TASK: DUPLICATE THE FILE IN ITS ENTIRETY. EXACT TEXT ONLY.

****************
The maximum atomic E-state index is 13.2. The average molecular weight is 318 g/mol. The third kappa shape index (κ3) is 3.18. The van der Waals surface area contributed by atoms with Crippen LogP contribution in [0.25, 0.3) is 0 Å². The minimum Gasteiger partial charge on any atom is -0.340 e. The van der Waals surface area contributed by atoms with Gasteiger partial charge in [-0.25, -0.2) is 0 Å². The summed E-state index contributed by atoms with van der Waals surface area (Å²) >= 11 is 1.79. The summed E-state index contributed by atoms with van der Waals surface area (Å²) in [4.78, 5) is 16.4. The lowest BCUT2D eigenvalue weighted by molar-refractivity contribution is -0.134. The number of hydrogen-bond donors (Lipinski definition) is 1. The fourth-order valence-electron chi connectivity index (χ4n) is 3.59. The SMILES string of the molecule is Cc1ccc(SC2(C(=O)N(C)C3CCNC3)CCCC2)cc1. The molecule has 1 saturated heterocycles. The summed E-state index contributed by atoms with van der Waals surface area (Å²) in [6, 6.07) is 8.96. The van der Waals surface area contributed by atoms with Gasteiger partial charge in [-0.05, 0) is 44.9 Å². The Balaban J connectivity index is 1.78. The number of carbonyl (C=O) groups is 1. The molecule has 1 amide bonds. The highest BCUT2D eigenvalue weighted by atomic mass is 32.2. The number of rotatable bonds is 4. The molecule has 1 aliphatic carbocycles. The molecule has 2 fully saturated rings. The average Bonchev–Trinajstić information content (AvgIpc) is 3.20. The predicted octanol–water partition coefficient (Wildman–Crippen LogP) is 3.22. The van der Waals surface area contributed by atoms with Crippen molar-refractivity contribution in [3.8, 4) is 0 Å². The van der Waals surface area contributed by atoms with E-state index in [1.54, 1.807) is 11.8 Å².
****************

The maximum atomic E-state index is 13.2. The average molecular weight is 318 g/mol. The third kappa shape index (κ3) is 3.18. The van der Waals surface area contributed by atoms with Crippen LogP contribution in [0.25, 0.3) is 0 Å². The minimum Gasteiger partial charge on any atom is -0.340 e. The van der Waals surface area contributed by atoms with Gasteiger partial charge in [-0.25, -0.2) is 0 Å². The summed E-state index contributed by atoms with van der Waals surface area (Å²) >= 11 is 1.79. The summed E-state index contributed by atoms with van der Waals surface area (Å²) in [4.78, 5) is 16.4. The lowest BCUT2D eigenvalue weighted by molar-refractivity contribution is -0.134. The number of hydrogen-bond donors (Lipinski definition) is 1. The fourth-order valence-electron chi connectivity index (χ4n) is 3.59. The SMILES string of the molecule is Cc1ccc(SC2(C(=O)N(C)C3CCNC3)CCCC2)cc1. The molecule has 1 saturated heterocycles. The summed E-state index contributed by atoms with van der Waals surface area (Å²) in [6, 6.07) is 8.96. The van der Waals surface area contributed by atoms with Gasteiger partial charge in [-0.05, 0) is 44.9 Å². The Balaban J connectivity index is 1.78. The number of carbonyl (C=O) groups is 1. The molecule has 1 amide bonds. The highest BCUT2D eigenvalue weighted by atomic mass is 32.2. The number of rotatable bonds is 4. The molecule has 1 aliphatic carbocycles. The molecule has 2 fully saturated rings. The average Bonchev–Trinajstić information content (AvgIpc) is 3.20. The predicted octanol–water partition coefficient (Wildman–Crippen LogP) is 3.22. The van der Waals surface area contributed by atoms with Crippen molar-refractivity contribution in [3.8, 4) is 0 Å². The van der Waals surface area contributed by atoms with E-state index in [1.54, 1.807) is 11.8 Å².